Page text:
Researcher Info-Tech believes that the growth of mobile devices is helping to advance the consumer technology market faster than the corporate technology market. Among one of the key markets experiencing strong growth is digital note-taking.
Mountain View, California–based Evernote was founded in 2007 and is among the leading providers of digital note-taking services. Evernote describes its goal as to help people “remember everything.” Its app lets users save text, images, media, voice memos, or even handwritten notes onto the cloud so that they can access them later. Of late, Evernote has been testing a new video-recording feature. For now, the service is available for Japanese users who access Evernote on the NTT DoCoMo network. Their documents can be accessed over multiple platforms, including Microsoft Windows, Mac OS, Android, iOS, BlackBerry, and Symbian.
The company is among the few that have made it big using the freemium model. Any user can download the Evernote app free. Then, for a charge of $5 a month or $45 a year, users can upgrade to a premium version. Under the premium version, users can upload as much as 1GB of data a month and can also access their documents offline. Evernote Premium users can also collaborate with other users on their documents.
The company has also begun to successfully orient itself in different verticals. It recently released Evernote Food, an app focused on helping users save memories about food experiences. According to management, Food users are among the most engaged of the various user bases. Other specialized apps include Evernote Hello, to help remember contacts; Evernote Clearly, to save reading material; and Evernote Peek, to turn documents into study notes.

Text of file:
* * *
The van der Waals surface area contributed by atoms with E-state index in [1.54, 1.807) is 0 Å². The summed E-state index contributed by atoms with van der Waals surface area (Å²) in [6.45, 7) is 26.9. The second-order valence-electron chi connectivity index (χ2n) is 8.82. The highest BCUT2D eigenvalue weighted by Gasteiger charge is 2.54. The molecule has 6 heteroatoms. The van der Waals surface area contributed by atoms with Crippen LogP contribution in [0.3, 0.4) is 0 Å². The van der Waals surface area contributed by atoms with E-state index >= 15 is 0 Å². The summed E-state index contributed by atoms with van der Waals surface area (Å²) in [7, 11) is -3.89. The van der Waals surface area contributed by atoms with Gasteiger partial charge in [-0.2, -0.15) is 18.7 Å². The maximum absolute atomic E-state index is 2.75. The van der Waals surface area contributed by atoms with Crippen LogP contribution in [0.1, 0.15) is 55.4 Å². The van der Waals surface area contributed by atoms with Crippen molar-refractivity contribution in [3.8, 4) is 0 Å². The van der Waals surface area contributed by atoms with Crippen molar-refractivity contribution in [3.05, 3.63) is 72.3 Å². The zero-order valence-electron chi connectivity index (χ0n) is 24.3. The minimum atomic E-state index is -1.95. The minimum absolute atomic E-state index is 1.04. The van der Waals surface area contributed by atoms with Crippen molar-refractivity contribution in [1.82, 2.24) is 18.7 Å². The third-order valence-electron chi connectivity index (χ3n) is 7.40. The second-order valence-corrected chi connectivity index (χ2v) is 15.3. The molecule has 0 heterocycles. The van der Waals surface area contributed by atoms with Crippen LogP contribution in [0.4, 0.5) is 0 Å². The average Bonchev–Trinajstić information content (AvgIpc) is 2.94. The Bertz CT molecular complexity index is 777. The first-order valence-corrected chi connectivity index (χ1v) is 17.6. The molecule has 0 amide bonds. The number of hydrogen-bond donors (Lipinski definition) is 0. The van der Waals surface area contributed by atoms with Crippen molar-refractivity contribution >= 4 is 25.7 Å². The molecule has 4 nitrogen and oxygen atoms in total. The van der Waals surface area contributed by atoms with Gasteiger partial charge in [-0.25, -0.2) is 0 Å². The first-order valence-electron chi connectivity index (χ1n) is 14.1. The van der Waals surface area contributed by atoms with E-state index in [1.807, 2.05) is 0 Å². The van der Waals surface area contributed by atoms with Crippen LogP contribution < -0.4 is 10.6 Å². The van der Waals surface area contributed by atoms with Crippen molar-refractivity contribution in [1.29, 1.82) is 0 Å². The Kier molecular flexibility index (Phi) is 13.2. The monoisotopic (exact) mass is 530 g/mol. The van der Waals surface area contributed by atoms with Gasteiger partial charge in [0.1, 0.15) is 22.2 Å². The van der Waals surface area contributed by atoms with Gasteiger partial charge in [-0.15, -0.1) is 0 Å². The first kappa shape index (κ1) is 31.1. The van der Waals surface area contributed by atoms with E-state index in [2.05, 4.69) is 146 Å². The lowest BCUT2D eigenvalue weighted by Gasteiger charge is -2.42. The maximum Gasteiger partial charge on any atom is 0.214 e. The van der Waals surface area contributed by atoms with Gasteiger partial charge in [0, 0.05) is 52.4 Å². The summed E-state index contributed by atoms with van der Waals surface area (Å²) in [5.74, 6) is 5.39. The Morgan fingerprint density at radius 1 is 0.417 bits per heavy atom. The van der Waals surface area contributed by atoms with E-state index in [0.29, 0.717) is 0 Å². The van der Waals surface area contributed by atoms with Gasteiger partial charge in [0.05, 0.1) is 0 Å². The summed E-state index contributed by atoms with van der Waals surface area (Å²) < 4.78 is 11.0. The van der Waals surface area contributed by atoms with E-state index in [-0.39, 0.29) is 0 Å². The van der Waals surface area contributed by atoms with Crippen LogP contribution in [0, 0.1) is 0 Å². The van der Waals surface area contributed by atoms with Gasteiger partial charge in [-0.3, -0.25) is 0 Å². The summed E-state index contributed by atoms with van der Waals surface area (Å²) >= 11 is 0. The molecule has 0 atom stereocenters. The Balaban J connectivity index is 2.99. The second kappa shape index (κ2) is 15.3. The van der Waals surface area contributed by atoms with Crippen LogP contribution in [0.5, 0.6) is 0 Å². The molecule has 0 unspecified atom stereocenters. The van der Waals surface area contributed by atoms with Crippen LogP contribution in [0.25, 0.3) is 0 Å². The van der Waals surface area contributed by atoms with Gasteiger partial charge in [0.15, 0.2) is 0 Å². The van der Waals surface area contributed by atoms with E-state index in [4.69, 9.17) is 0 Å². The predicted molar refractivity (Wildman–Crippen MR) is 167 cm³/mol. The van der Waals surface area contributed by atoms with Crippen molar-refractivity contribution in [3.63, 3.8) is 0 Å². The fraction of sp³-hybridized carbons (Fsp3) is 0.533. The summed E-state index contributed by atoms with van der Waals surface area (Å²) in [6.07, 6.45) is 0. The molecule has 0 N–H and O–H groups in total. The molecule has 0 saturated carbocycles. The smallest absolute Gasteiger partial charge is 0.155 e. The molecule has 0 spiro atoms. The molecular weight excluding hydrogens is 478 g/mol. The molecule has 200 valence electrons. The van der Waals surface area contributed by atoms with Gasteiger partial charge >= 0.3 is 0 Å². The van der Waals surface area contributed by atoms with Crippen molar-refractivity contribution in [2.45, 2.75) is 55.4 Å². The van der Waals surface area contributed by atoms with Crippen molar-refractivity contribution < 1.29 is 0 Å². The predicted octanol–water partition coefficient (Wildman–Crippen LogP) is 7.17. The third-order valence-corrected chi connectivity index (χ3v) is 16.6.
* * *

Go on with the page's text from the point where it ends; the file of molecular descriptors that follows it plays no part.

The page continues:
Evernote has more than 34 million users across the web and mobile platforms, of which nearly 1.1 million are paying members. It plans to reach 100 million users by the end of next year. Analysts estimate that it is operating at annual revenues of close to $100 million.
To date, the company has received funding of more than $166 million from investors, including T.Rowe Price Associates, Harbor Pacific Capital, Allen and Company, Meritech Capital, CBC Capital, Sequoia Capital, Morgenthaler Ventures, and DOCOMO Capital. Its latest round of funding, held earlier this year, brought in $70 million and pegged its valuation at $1 billion.
Analysts have been looking forward to an IPO by Evernote. Recent reports suggest that the company is considering such a move, but not until the end of 2013. It plans to give itself more freedom till then by keeping away from intense public scrutiny.
Evernote’s International Expansion
Evernote has a much bigger presence in the U.S. than in other countries and is trying to change that. Seventy percent of subscribers are based in the U.S. and 18% in Japan. As part of its international expansion, it recently launched a Chinese version of their app, Yinxiang Biji. China is its third-biggest market, with more than a million users.
Since 2011, Evernote has been on an acquisition spree. Recently, it acquired Penultimate, a handwriting recognition app for the iPad. Evernote was working on developing a similar app but decided to buy Penultimate instead. The Penultimate app appears like a notebook and lets users write on their devices using their fingers instead of a stylus. Their app sells for $0.99 a download.
Earlier last year, it acquired graphic utility Skitch. Skitch lets users express their comments by using annotations, shapes, and sketches instead of words. At the time of acquisition, Skitch had 100,000 users. The app is now available through Evernote Skitch.
Last year Evernote also bought other start-ups, including Notable Meals, Readable, and Minds Momentum, and transformed them into Evernote Food, Evernote Clearly, and the soon to be released to-do list app, respectively.